New Acquisition: Enea Vico
By Emily Peters
The Holy Family with Saint Anne and Saint Catherine, 1542
Engraving on laid paper ;
Image/Sheet: 37 x 24.1 cm (14 9/16 x 9 1/2 inches)
Mary B. Jackson Fund
Enea Vico created this print early in his career, when he was learning the art of engraving in Rome. The shallow, dark background — reminiscent of relief sculpture — and the monumental figural group demonstrate the artist’s fascination with the antique, as well as with more recent works by his contemporaries Michelangelo and Raphael. The packed composition includes the seated Virgin Mary and Child in a loving embrace, looking out toward the viewer. Behind them to the left is Saint Anne, the mother of the Virgin; below her is the infant Saint John the Baptist, the cousin of Jesus.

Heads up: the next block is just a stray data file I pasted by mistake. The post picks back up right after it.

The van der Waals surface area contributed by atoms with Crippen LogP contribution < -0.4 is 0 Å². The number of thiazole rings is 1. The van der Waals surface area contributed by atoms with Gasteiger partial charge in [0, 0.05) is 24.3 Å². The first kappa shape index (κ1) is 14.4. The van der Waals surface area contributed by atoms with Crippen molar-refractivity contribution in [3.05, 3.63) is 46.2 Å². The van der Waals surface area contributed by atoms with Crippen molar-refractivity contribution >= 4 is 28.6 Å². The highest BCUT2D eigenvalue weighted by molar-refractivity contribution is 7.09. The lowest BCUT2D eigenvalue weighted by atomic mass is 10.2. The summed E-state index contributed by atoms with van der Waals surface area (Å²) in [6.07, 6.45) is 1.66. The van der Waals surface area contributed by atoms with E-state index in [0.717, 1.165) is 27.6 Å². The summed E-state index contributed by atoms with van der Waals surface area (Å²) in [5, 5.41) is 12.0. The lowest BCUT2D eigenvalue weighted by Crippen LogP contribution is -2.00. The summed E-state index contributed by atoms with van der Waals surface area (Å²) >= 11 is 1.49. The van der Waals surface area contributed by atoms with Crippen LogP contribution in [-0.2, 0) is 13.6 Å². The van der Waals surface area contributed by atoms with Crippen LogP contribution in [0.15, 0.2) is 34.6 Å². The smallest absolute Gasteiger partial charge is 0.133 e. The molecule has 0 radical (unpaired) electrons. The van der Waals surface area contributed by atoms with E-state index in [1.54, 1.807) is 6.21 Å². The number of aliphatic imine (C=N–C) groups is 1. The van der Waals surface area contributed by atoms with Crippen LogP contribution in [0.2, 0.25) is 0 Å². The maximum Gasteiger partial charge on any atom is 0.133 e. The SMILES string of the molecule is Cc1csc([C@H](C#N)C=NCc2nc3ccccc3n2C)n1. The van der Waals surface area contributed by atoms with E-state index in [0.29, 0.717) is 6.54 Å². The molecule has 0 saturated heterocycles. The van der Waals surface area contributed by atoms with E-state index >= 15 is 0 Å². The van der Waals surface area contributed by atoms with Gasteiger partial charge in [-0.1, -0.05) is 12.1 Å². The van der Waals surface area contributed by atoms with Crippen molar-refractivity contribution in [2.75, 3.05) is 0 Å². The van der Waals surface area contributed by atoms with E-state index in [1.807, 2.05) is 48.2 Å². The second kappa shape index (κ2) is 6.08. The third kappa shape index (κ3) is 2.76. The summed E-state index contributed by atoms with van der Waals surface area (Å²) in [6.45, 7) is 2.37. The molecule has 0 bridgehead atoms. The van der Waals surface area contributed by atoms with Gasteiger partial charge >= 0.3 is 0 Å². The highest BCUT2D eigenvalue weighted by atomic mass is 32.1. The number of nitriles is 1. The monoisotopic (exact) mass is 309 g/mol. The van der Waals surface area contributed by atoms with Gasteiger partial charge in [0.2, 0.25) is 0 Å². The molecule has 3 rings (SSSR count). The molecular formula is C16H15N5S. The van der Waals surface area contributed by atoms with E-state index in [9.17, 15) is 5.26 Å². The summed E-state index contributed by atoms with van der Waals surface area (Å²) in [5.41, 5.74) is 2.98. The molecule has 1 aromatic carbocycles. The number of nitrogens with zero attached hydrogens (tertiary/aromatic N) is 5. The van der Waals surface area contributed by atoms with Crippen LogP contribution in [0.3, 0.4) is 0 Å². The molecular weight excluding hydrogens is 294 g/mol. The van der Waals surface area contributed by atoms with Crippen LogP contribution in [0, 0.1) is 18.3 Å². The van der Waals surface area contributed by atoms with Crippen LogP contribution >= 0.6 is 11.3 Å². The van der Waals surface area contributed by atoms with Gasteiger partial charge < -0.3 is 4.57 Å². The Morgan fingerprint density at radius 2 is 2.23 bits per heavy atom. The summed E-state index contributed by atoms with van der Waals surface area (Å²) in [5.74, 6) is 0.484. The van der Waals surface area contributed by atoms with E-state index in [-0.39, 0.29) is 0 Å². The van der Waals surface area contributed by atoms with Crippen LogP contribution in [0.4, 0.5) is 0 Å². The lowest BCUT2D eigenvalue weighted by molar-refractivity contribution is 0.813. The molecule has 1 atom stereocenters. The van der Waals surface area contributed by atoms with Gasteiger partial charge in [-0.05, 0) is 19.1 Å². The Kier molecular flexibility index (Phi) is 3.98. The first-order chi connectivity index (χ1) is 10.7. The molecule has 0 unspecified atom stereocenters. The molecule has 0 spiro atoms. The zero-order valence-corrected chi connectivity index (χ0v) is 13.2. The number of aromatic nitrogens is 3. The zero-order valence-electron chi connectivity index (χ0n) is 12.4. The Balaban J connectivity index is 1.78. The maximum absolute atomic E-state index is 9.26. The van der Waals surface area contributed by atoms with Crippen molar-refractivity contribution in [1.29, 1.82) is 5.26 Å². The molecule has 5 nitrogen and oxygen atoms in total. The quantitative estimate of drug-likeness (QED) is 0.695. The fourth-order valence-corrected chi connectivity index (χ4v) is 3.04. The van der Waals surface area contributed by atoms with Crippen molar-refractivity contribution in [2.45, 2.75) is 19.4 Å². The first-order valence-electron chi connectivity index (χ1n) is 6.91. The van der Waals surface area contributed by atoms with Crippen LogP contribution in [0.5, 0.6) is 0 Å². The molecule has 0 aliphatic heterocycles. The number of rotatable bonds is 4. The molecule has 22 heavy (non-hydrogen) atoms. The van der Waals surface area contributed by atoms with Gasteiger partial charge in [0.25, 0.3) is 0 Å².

Further in the background is Saint Joseph, the husband of Mary. The extended family group was a popular subject in mid-16th-century Italy, emphasizing both worldly and spiritual love. To the right, depicted in profile in a fantastic headdress, is Saint Catherine. According to legend, the Virgin gave Saint Catherine to Christin a mystical marriage. But her presence may pertain to artistic rather than spiritual aims, since her coiffured head is a direct copy of a drawing by Michelangelo that circulated widely in the period. Vico’s quotation of the drawing signifies his direct knowledge of the great masters of the age. Prints were often sites for the collection of motifs from other sources, and their owners — wealthy collectors as well as artists — would have enjoyed its myriad meanings.
The Holy Family with Saint Anne and Saint Catherine is on view in the Museum’s European galleries through June.